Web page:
GOOGLE WAZE KICKS OFF RIDE-SHARING SERVICE

Google taking on Uber with 'carpool' service using its Waze app

• Testing in several US cities and parts of Latin America over next few months
• Set to charge 54 cents per mile and will not take a cut of the driver's earnings
• Differs from Uber, as Waze persuades drivers to pick up people along the way

The ride-sharing industry is estimated to be worth $6.5 billion by 2020 and Google's next big move suggests it wants a piece of the action.

 

The firm is set to expand a carpool service on its navigation app Waze – pitting the tech giant against the powerhouse in the space, Uber.

 

Waze carpool differs from the ride-sharing tycoon, in that it persuade drivers using the app to pick up people who are heading in the same direction.

Google is set to expand a carpool service on its navigation app Waze – pitting the firm against the powerhouse in the space, Uber . Waze carpool differs from the ride-sharing tycoon, in that it persuade drivers using the app to pick up people who are heading in the same direction

Google launched its carpool app in August 2016 as a pilot project in Tel Aviv and is now set to bring the service to several US cities and Latin American over the next few months, reports The Wall Street Journal.

 

And although Google is late to the game, the firm says their move wouldn't be possible if Uber and Lyft didn't getting consumers comfortable about riding with strangers.

 

'Google is moving onto Uber Technologies Inc.'s turf with its own ride-sharing service in San Francisco that would help commuters carpool at far cheaper rates, according to a person familiar with the matter,' the firm stated in August 2016.

 

'Google now plans to open the program to all San Francisco-area Waze users this fall, the person said, with hopes of expanding the service if successful.'

 


HOW DOES IT WORK?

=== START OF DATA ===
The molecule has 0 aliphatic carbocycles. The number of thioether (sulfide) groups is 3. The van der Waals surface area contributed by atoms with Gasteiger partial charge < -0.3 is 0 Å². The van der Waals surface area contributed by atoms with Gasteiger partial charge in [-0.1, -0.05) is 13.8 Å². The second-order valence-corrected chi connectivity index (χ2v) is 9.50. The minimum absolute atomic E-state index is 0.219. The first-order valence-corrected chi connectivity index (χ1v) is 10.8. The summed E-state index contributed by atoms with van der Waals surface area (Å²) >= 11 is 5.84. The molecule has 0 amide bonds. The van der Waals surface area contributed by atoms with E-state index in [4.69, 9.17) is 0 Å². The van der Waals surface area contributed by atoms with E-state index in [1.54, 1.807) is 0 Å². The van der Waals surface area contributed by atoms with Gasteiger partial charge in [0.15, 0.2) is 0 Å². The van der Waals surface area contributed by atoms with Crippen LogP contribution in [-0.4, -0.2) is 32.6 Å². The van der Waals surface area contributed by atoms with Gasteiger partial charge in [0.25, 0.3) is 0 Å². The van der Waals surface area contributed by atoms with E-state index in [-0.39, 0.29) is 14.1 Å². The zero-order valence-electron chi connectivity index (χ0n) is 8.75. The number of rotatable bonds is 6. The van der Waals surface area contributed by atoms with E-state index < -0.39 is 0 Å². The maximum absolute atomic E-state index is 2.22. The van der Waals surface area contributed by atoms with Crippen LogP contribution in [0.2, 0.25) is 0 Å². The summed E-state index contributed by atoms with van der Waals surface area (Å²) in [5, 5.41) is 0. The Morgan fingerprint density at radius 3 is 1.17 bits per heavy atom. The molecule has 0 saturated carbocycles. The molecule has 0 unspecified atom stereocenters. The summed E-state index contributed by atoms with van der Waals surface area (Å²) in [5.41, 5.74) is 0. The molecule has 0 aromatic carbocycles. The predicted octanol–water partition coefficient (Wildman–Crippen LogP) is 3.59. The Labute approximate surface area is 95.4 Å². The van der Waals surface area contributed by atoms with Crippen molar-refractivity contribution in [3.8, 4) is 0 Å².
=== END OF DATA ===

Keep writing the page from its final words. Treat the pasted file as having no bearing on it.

Google's Waze carpool  service is a feature that persuade drivers using the navigation app to pick up people who are heading in the same direction.

 

It will show potential riders along the way - and it provides contact information for the driver.

 

For each mile, drivers will be paid 54 cents.

 

And Waze will not take a portion of the earnings - until the service gains more popularity.

 

Google launched its carpool app in August 2016 as a pilot project in Tel Aviv and is now set to bring the service to several US cities and Latin American over the next few months.

The move to test the carpool service in other markets was a result of successful trials in both Tel Aviv and San Francisco.

 

The way the service is setup is, riders pay fellow drivers a small fee for a ride to and from work – the previous pilot program charged about 54 cents a mile, which is much less than Uber – the juggernaut charges 90 cents per mile in Los Angeles.

 

It was also revealed that Waze does not take a portion of the driver's earnings, but could start charging riders an extra 15 percent if the service takes off, Waze chief Noam Bardin said.

 

Google bought Israel-based Waze, which uses satellite signals from members' smartphones to offer real-time traffic information, for about $1 billion two years ago.

 

'WazeRider finds you the most convenient, affordable ride to work from fellow commuters already driving with Waze, the world's largest community-based traffic and navigation app,' the app page said in 2016.

 


  

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